Adipose tissue-derived mesenchymal stem cells (ADMSCs) are multipotent cells. Here we examined whether human ADMSCs (hADMSCs) could differentiate into cardiomyoblast-like cells (CLCs) by induction with dimethylsulfoxide and whether the cells would be utilized to treat cardiac dysfunction. Dimethylsulfoxide induced the expression of various cardiac markers in hADMSCs, such as α-cardiac actin, cardiac myosin light chain, and myosin heavy chain; none of which were detected in noncommitted hADMSCs. The induced cells were thus designated as hADMSC-derived CLCs (hCLCs). To confirm their beneficial effect on cardiac function, hCLC patches were transplanted onto the Nude rat myocardial infarction model, and compared with noncommitted hADMSC patch transplants and sham operations. Echocardiography demonstrated significant short-term improvement of cardiac function in both the patch-transplanted groups. However, long-term follow-up showed rescue and maintenance of cardiac function in the hCLC patch-transplanted group only, but not in the noncommitted hADMSC patch-transplanted animals. The hCLCs, but not the hADMSCs, engrafted into the scarred myocardium and differentiated into human cardiac troponin I-positive cells, and thus regarded as cardiomyocytes. Transplantation of the hCLC patches also resulted in recovery of cardiac function and improvement of long-term survival rate. Thus, transplantation of hCLC patches is a potentially effective therapeutic strategy for future cardiac tissue regeneration.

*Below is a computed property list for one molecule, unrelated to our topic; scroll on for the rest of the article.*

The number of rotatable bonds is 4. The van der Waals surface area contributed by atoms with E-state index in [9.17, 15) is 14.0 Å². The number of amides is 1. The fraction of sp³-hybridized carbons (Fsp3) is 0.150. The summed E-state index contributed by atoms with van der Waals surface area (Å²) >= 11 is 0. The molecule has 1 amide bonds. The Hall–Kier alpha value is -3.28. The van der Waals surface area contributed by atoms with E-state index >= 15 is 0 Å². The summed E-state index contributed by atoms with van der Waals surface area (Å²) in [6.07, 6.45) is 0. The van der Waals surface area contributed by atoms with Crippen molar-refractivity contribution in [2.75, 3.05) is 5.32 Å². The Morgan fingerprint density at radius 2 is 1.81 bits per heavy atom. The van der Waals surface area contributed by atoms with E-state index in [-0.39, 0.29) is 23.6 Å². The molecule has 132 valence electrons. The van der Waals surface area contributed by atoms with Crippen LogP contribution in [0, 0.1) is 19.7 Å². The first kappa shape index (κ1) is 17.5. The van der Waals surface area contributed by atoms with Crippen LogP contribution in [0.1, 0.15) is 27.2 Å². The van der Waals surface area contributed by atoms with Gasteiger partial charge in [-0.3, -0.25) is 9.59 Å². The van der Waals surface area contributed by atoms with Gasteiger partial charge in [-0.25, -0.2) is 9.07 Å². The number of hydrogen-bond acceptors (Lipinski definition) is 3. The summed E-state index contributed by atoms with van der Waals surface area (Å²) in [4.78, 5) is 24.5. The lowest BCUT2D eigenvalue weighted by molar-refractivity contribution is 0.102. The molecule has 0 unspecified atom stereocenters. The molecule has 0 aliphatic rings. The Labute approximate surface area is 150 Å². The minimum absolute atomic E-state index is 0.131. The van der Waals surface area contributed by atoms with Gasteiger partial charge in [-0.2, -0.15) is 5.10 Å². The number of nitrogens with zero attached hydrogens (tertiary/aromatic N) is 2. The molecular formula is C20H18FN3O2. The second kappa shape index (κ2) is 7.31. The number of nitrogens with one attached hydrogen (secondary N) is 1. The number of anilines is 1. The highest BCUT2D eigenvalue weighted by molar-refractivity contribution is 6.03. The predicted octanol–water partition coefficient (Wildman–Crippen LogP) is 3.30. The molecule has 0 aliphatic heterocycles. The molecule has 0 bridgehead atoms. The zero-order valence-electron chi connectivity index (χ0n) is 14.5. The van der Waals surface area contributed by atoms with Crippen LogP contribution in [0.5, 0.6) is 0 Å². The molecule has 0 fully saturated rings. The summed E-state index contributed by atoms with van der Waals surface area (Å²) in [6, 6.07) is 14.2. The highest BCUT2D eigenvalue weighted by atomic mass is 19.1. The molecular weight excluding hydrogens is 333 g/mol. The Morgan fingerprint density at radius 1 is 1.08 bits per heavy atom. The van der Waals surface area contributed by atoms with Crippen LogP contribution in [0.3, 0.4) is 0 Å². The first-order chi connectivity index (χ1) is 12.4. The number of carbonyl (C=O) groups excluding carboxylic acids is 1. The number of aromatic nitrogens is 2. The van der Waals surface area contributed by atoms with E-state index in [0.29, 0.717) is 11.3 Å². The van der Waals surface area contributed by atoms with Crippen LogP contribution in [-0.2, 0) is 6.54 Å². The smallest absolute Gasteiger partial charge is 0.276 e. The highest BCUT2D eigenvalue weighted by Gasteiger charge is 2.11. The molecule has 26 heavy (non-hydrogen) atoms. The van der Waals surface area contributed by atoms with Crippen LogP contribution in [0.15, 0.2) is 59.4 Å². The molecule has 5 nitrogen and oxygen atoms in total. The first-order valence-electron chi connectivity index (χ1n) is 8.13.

All Science Journal Classification (ASJC) codes